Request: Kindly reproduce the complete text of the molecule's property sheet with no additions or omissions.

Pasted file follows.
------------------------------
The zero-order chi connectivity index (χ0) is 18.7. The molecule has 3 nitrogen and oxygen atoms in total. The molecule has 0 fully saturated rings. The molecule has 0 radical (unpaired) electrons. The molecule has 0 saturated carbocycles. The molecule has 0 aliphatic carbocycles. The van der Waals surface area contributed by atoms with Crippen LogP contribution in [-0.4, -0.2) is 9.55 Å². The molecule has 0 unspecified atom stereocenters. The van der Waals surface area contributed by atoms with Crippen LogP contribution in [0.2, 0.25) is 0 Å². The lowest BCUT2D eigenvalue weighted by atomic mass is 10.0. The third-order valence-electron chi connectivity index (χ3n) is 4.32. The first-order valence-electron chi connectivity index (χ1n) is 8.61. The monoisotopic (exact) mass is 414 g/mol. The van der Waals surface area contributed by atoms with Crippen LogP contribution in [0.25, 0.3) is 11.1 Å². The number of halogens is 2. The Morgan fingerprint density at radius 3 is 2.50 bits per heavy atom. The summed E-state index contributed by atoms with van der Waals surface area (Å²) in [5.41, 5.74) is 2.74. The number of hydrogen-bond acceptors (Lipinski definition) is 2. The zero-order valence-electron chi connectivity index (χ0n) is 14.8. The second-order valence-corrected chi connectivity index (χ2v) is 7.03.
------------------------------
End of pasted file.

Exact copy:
The zero-order chi connectivity index (χ0) is 18.7. The molecule has 3 nitrogen and oxygen atoms in total. The molecule has 0 fully saturated rings. The molecule has 0 radical (unpaired) electrons. The molecule has 0 saturated carbocycles. The molecule has 0 aliphatic carbocycles. The van der Waals surface area contributed by atoms with Crippen LogP contribution in [-0.4, -0.2) is 9.55 Å². The molecule has 0 unspecified atom stereocenters. The van der Waals surface area contributed by atoms with Crippen LogP contribution in [0.2, 0.25) is 0 Å². The lowest BCUT2D eigenvalue weighted by atomic mass is 10.0. The third-order valence-electron chi connectivity index (χ3n) is 4.32. The first-order valence-electron chi connectivity index (χ1n) is 8.61. The monoisotopic (exact) mass is 414 g/mol. The van der Waals surface area contributed by atoms with Crippen LogP contribution in [0.25, 0.3) is 11.1 Å². The number of halogens is 2. The Morgan fingerprint density at radius 3 is 2.50 bits per heavy atom. The summed E-state index contributed by atoms with van der Waals surface area (Å²) in [5.41, 5.74) is 2.74. The number of hydrogen-bond acceptors (Lipinski definition) is 2. The zero-order valence-electron chi connectivity index (χ0n) is 14.8. The second-order valence-corrected chi connectivity index (χ2v) is 7.03.